When we look at the Internet of Things as it relates to industrial environments we are, in most cases, making use of the same types of devices and controllers – the “things” – that have existed for years. What is changing is the way we are connecting to these “things” and the amount of data and intelligence we are extracting from them. As we truly begin to leverage the Industrial IoT (IIoT), that data becomes more and more critical to productivity and competitiveness. This means we need to ensure it is protected from a power delivery perspective.
It is rarely practical to provide complete backup power – meaning a UPS – for an entire process or operation in an IIoT environment. What is reasonable, however, is to provide backup power for the elements – the “things” as well as the network that connects to the “things” – that are responsible for collecting the intelligence that gives the IIoT its value. That job is not as difficult as you might think.
Providing IIoT Power Protection
In an industrial environment, you generally have main power to the various machines and systems as well as segregated feeds for control power. That segregated feed delivers power for controllers (PLCs, DCS systems and such), networks, sensors and other input devices. The intent is to keep that power available if you ever lose or need to shut down the main power.
This dual power system is intended to enable control power to remain in place when the main power is disconnected, in order to provide more orderly shut-down and efficient system restarts. In a modern IIoT environment that control power path provides for the additional benefits of continuous access to data from web-enabled devices. It is often during events where the upstream main power is disabled – whether intentionally or not – that this data is most important.
With respect to the IIoT, it is that control network and associated intelligent data gathering elements that we are really concerned about protecting. The good news is that this constitutes a much lower level of power compared to the main process power, which makes protecting it with UPS systems far more feasible and worthwhile from a return on investment perspective.
Ensuring you back up the most critical elements in the IIoT environment requires examining the control power distribution scheme. In some cases, the control power can only be segregated at a local element of the process, such as in a control panel. In such a case, size a single small UPS to the power requirements of the various control systems, along with the network devices that support data transmission. Use manufacturer data on power requirements for each component in terms of watts or volt amps, then determine how long you need to back up the systems.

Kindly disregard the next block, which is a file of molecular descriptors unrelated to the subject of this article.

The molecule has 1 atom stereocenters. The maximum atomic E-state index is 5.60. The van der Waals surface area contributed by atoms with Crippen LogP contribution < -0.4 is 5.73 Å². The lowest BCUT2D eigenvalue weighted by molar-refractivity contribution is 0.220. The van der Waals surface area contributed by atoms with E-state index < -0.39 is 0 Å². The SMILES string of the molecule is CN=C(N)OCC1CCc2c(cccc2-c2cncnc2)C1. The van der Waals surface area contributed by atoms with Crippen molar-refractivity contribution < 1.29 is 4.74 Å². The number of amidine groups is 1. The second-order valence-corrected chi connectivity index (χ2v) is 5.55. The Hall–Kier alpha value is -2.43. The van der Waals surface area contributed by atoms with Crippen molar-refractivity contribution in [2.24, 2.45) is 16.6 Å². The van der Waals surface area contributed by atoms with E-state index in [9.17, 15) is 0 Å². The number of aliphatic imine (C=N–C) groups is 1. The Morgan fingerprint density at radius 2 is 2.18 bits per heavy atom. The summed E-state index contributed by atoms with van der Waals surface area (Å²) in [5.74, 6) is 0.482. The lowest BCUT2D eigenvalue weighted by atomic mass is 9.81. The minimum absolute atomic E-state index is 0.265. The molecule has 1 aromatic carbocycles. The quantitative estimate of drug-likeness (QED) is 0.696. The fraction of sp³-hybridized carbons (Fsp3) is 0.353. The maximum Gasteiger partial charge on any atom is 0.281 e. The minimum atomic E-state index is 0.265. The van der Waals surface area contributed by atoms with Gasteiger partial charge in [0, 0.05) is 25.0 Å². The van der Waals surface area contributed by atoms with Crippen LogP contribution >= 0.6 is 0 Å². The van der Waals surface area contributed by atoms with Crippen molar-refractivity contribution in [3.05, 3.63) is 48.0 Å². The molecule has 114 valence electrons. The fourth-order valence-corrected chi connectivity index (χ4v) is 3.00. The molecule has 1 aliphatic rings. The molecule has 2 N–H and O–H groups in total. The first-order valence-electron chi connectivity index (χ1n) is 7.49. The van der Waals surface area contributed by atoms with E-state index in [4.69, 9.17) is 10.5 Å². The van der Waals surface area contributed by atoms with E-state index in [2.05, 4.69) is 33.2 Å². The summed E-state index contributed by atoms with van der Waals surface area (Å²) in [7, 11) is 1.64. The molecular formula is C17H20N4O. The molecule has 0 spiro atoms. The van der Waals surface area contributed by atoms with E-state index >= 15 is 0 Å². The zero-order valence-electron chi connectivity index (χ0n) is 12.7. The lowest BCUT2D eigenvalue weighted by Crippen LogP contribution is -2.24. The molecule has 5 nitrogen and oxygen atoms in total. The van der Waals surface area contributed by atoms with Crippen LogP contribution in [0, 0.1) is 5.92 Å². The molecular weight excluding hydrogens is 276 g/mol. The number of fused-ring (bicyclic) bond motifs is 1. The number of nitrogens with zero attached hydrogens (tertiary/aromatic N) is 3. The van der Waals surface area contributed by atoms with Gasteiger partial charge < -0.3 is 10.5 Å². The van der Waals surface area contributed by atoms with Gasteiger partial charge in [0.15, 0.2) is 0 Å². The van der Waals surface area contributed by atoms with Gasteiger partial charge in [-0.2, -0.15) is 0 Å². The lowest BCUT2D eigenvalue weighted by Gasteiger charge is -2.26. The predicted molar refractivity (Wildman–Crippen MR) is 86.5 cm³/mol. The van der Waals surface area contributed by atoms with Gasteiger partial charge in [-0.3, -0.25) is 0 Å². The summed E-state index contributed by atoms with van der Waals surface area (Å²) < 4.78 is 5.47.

Other cases will allow for a centralized UPS, which is easier to manage and service, and allows for a higher degree of reliability. In the case of such a system, sizing UPS power requires you sum up the loads and come up with a figure for their total power draw. You should also try to create a power schedule, as well, considering loads that come in at different times and at varying levels.
Often, the most practical approach is to combine small local UPSs for control power to cover the intelligent devices – the “things” – with a more centralized system to provide for the IIoT network infrastructure. Most often this means incorporating UPSs into traditional rack-based environments in the form of edge compute and edge network elements. This approach also provides backup for network powered (PoE) devices.
The criticality of the process raises another UPS sizing question: Is the system or the data from the system critical enough that you need to maintain power during an extended outage or do you just need enough time to shut down the system safely, so you can bring it back up in an orderly fashion? The answer will dictate how much battery backup you need.
The same power protection concepts used in an industrial process environment also apply to other areas, such as building management systems (BMS), energy management systems (EMS) and power control systems (PCS) as well as security and access control systems. For a relatively small investment in UPSs, you get a significant return in terms of providing the kind of protection for the intelligence that the industrial IoT is delivering.
Access Resources on IIoT Power Protection
To learn more about the kinds of benefits the IIoT promises, and how to implement it in your own environment, check out the free Schneider Electric white paper, “The Industrial Internet of Things: An Evolution to a Smart Manufacturing Enterprise.”
Also, don’t miss out on this free webinar, Critical Power for an IoT Connected Environment, which will overview power protection strategies to ensure important data isn’t permanently lost during an outage.